The following is a personal story written by Alicia, an ambassador of MyAutismTeam, the social network for parents of children of all ages with autism. Below she shares the story of how she and her family balance the challenges and triumphs of life. If you are a parent of a child with ASD, go to MyAutismTeam and connect with other parents who ‘get it.’ Thousands of parents from all over the country are here to share not only their stories, but their daily lives: the good days, bad days and the accomplishments!
Just recently I was asked by a new friend, “How do you do it?” I responded somewhat perplexed. “How do I do what?” She went on to elaborate, asking me how do I raise three young boys, with two on the spectrum, while living on a single income and living with the constant pain of multiple sclerosis? I honestly rarely stop to ponder my situation because honestly I see it as a way of life and not a situation. Soon after, another friend asked me this and then I began to notice the number of parents on MyAutismTeam that were asking similar questions.
And then I was asked to do a blog post on the subject. So here it goes, keep in mind I am no writer, I write from the heart, sometimes what I have to say is quite blunt and sometimes it will make you cry but it is what I live every day.
We entered the role of parenthood on a cold December day. After 12 hours on Pitocin my oldest son (Big Fry) was taken by C-section due to distress. He passed all APGAR tests with flying colors. From birth he was a baby that had wisdom beyond his years and has always had adult-like mannerisms and humor. We contributed this to being the first born, first grandchild on both sides, the only baby among all our friends. He was constantly surrounded by adults therefore he acted like an adult. His only delay was speech which we just assumed was due to us using sign language. When he was just 18 months, we had our second son (Medium Fry) and Big Fry’s response to having a new brother was to potty train himself. Medium Fry was a different story, he was 2 ½ months early and whisked away at birth due to me crashing on the table. He refused all contact (except mine) from birth onward, he refused to breast feed, and he refused the bottle. He was born at 5lbs 2oz and left the hospital four days later at 4lbs 1oz.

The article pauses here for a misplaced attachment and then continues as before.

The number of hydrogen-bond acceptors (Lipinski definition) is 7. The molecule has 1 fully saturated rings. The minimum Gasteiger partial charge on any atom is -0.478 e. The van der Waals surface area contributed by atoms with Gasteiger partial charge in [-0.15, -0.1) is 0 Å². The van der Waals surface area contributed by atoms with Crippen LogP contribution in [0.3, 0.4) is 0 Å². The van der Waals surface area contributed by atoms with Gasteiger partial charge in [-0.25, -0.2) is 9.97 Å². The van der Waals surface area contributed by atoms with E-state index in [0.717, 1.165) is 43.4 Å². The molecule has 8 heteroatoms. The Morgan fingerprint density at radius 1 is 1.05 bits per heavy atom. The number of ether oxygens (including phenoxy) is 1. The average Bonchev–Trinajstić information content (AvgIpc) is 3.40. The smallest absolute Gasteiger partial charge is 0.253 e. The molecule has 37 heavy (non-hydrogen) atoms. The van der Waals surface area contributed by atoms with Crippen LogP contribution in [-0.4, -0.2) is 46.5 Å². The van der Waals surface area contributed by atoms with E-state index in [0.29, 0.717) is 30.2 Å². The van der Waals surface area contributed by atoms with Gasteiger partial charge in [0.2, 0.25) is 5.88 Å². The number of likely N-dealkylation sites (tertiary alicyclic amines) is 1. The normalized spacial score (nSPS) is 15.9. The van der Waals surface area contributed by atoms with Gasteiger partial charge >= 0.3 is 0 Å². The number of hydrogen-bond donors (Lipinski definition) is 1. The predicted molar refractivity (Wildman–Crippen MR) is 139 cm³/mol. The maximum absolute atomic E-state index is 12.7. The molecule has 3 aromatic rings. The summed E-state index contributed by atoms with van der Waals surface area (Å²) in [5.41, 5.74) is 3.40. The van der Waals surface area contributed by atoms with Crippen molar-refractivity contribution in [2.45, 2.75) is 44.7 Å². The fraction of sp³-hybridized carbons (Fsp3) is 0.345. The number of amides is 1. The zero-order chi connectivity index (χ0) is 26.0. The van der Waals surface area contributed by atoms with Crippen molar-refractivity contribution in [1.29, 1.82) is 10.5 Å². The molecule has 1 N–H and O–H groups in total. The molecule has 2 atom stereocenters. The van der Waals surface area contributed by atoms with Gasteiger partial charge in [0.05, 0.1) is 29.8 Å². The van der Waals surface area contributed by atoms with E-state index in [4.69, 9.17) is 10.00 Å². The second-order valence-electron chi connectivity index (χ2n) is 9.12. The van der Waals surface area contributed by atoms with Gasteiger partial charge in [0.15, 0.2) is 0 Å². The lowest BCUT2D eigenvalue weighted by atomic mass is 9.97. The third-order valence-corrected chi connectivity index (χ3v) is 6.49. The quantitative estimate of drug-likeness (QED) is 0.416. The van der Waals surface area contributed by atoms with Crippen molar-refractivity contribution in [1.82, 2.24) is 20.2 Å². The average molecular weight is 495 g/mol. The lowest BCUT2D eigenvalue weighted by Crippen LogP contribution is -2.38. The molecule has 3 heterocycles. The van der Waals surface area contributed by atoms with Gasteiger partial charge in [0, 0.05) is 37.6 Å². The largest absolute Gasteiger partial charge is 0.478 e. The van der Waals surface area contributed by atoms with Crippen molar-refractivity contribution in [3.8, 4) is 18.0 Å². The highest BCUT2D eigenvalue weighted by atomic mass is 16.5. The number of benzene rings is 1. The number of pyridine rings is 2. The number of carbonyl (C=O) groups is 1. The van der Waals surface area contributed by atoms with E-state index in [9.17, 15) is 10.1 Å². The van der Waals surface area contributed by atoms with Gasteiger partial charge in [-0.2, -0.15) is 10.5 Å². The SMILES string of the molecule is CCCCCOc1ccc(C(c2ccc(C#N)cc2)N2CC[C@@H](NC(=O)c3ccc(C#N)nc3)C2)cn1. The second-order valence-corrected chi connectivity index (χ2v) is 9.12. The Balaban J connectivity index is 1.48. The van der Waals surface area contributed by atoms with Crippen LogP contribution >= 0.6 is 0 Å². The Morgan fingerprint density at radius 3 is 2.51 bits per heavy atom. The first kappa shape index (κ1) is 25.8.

They refused to keep Medium Fry at the hospital because he did better with me. It was a long rocky road and finally at the age of four Medium Fry received the Autism diagnosis, which was something we had decided around the age of one, but couldn’t get any doctors on-board. This diagnosis didn’t stop us from having a third son (Small Fry) whom was born just one year after Medium Fry’s diagnosis. Small Fry was born with a major but non-life threatening heart problem and severe food allergies. Around that same time Big Fry began to struggle in school. We contributed it to having a new needy brother at home. Lo and behold that was the beginning of all the tell tale signs of Autism in my oldest son. So this is how it all started, but still how do you do it?
There are three rules to surviving life with children on the spectrum and little did I know that these three rules were handed to me at a baby shower for Medium Fry. I was given a simple blue blanket that had words stitched on three sides; the words were Live, Love, LAF (I will tell you the significance of the misspelling later), with the final side having my middle son’s date-of-birth (my shower was after his birth since he was so early.) These three words have stayed with us through our entire journey.